The Department of Labor (DOL) is starting to catch up with restaurants for stealing the tips their servers make. Most anyone with exposure to the service end of the restaurant industry will concur that it’s about time.
Tipped employees essentially have to tuck their tip jars under one arm like football players. It took a California state judge and a $100 million class action lawsuit to keep shift supervisors' hands off the tips of Starbucks employees in 2008. Somehow, it took the Department of Labor until February of 2012 to make up its mind that servers do not need to share their tips with kitchen or managerial staff who do not make the “subminimum” hourly wage of employees who report their tips as part of their income.
If any of this makes tipped employees sound greedy or compulsive about their tips, this is far from true. In 2009, the National Employment Law Project (NELP) estimated that the "tipped worker minimum wage would be $4.89 today had it kept up with inflation over the last 40 years." Instead, it’s been stuck at $2.13 since 1991.
Under the Fair Labor Standards Act (FLSA), employers may only legally pay their tip-earners such as servers this low-ball hourly wage if they make more than $30 a month in tips. If the employee does not make enough in tips to at least match minimum wage, the act requires that the employer compensate them for the difference. It’s called “tip credit.”
Restaurant Opportunities Centers United (ROC) gives convincing evidence that restaurant employers often invent creative methods of forgetting about tip credit and exploit its arcane nature to their advantage. Unsurprisingly, the memory of employers in this sector gets even spottier when it comes to paying female employees, who constitute about 72% of all tipped workers, according to the Economic Policy Institute.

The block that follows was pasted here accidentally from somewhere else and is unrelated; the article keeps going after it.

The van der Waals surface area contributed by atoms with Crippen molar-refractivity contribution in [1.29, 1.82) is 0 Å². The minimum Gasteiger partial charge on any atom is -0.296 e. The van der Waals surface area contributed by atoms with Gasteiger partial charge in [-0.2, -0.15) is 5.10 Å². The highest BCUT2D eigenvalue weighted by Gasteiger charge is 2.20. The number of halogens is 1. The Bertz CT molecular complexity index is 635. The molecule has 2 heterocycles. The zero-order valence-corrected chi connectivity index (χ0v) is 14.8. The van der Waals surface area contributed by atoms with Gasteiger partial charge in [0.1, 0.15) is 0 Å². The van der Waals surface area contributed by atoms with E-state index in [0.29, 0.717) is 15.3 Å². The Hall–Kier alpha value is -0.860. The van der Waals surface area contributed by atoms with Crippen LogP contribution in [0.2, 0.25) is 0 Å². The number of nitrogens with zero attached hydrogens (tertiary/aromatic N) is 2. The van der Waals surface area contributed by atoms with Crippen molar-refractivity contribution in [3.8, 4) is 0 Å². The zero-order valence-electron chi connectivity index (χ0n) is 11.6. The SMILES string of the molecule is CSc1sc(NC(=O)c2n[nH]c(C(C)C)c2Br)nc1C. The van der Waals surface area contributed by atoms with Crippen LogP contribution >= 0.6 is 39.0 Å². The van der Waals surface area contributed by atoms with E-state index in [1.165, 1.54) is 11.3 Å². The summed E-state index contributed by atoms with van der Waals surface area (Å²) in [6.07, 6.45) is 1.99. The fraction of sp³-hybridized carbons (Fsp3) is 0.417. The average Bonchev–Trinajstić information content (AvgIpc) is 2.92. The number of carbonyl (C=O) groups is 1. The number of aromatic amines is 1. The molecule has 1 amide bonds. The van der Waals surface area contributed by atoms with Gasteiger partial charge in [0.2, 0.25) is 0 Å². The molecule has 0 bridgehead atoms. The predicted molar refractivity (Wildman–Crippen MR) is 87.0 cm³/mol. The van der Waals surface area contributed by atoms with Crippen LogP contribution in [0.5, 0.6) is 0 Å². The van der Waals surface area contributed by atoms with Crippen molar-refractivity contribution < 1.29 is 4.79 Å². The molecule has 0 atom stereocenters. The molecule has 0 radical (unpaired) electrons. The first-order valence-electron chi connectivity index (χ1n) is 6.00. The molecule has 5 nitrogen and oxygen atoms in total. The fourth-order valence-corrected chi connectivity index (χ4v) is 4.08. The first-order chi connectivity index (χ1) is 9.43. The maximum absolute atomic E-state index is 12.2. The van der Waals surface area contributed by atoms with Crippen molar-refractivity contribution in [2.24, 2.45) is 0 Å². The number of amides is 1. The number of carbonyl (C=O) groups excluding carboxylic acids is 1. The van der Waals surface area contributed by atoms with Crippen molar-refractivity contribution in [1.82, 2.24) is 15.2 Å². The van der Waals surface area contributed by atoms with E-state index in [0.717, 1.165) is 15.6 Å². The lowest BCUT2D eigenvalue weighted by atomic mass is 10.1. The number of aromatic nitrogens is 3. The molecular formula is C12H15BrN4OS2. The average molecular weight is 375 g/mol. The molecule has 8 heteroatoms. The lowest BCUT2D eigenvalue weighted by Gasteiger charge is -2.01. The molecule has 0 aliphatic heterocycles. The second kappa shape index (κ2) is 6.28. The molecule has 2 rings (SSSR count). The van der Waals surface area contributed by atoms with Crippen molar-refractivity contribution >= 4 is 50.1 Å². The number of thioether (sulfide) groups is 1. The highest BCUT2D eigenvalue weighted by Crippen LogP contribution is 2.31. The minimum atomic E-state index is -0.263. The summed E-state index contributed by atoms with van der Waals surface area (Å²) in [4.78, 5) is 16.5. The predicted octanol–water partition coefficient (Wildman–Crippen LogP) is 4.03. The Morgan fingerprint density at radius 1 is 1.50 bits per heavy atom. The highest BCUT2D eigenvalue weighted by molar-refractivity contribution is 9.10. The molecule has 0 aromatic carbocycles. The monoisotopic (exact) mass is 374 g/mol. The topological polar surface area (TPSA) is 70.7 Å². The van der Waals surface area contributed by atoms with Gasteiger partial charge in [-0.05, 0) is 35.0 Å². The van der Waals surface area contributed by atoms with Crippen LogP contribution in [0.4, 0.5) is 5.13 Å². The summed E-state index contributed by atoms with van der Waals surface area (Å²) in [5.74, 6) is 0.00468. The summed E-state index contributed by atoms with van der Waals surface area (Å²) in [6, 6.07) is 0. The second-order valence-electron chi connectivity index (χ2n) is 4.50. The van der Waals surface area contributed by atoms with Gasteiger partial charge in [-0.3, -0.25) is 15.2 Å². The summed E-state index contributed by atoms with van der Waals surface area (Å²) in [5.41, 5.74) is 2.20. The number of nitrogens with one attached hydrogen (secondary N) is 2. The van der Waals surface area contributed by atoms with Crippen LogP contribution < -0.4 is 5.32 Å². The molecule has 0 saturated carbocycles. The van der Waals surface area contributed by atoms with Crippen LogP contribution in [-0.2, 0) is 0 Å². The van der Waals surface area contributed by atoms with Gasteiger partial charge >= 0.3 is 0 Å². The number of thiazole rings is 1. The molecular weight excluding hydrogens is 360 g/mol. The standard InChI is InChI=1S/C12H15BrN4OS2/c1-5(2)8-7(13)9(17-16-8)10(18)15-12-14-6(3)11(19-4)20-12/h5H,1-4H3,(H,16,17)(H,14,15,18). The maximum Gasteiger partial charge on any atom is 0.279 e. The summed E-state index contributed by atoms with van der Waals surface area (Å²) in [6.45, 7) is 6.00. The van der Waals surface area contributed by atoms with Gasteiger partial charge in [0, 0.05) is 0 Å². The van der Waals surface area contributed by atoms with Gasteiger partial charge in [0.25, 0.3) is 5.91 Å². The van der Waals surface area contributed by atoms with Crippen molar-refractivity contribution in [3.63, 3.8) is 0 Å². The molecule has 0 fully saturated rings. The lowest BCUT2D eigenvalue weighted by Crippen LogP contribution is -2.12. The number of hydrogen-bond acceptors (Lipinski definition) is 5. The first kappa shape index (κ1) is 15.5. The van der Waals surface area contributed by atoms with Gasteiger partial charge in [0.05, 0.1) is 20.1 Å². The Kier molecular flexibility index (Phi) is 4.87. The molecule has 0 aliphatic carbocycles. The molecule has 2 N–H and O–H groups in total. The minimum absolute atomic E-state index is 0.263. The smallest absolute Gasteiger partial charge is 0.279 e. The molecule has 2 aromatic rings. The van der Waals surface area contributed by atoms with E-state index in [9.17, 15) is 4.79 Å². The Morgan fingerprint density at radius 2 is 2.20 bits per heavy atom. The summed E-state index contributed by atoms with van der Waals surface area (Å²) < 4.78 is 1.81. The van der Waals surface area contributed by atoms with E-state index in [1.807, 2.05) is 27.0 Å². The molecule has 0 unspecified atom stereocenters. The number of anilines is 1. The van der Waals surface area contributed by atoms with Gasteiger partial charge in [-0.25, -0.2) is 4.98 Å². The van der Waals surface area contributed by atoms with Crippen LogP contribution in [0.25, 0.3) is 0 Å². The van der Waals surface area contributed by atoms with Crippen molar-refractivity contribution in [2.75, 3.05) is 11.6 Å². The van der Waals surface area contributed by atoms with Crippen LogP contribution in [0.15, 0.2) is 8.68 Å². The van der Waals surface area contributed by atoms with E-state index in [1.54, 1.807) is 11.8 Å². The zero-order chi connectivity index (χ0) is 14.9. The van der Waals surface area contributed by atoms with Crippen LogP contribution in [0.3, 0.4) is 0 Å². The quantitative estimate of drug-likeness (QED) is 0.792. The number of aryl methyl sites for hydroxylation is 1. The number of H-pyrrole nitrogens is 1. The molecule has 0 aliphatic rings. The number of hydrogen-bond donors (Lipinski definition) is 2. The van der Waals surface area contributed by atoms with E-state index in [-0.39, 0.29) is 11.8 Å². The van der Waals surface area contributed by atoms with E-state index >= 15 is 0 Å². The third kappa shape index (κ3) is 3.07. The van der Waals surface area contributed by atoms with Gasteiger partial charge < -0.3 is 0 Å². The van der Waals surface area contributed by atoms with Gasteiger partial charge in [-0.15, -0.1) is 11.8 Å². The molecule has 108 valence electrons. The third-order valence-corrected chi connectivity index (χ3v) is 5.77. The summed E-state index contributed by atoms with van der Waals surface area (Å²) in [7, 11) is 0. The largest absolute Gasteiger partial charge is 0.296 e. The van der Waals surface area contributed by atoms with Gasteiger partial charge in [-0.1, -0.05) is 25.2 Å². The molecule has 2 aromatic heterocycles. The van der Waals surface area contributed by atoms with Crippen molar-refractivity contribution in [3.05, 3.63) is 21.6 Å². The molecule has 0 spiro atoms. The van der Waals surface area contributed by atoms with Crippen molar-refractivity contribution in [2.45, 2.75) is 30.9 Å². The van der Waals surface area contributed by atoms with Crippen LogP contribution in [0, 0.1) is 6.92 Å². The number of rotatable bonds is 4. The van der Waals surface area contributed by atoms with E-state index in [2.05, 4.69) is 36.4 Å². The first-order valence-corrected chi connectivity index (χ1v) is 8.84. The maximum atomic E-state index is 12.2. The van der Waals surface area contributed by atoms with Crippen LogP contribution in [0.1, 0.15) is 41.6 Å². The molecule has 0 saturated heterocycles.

Health insurance for servers? Forget it. Elsewhere in their report, NELP estimates that servers "are only one quarter as likely as the workforce as a whole to have a health insurance plan under which their employer pays some portion of the cost.” The most consistent and available data here concerns restaurant servers, but other types of tipped service workers find themselves in similar situations. Out of 432 people who work in the coffee industry, surveyed by Sprudge.com, only 160 have health insurance through their places of employment.
The three major problems concerning servers' pay are tip finagling and theft, an unacceptably low hourly wage in most states, and an industry standard that expects them to work without insurance. Demos’s policy brief, “Raise Work Standards,” offers three suggestions that speak directly to the frustrations restaurant servers face:
These steps would be a great start to better protecting workers who wait on the millions of Americans who eat out every day.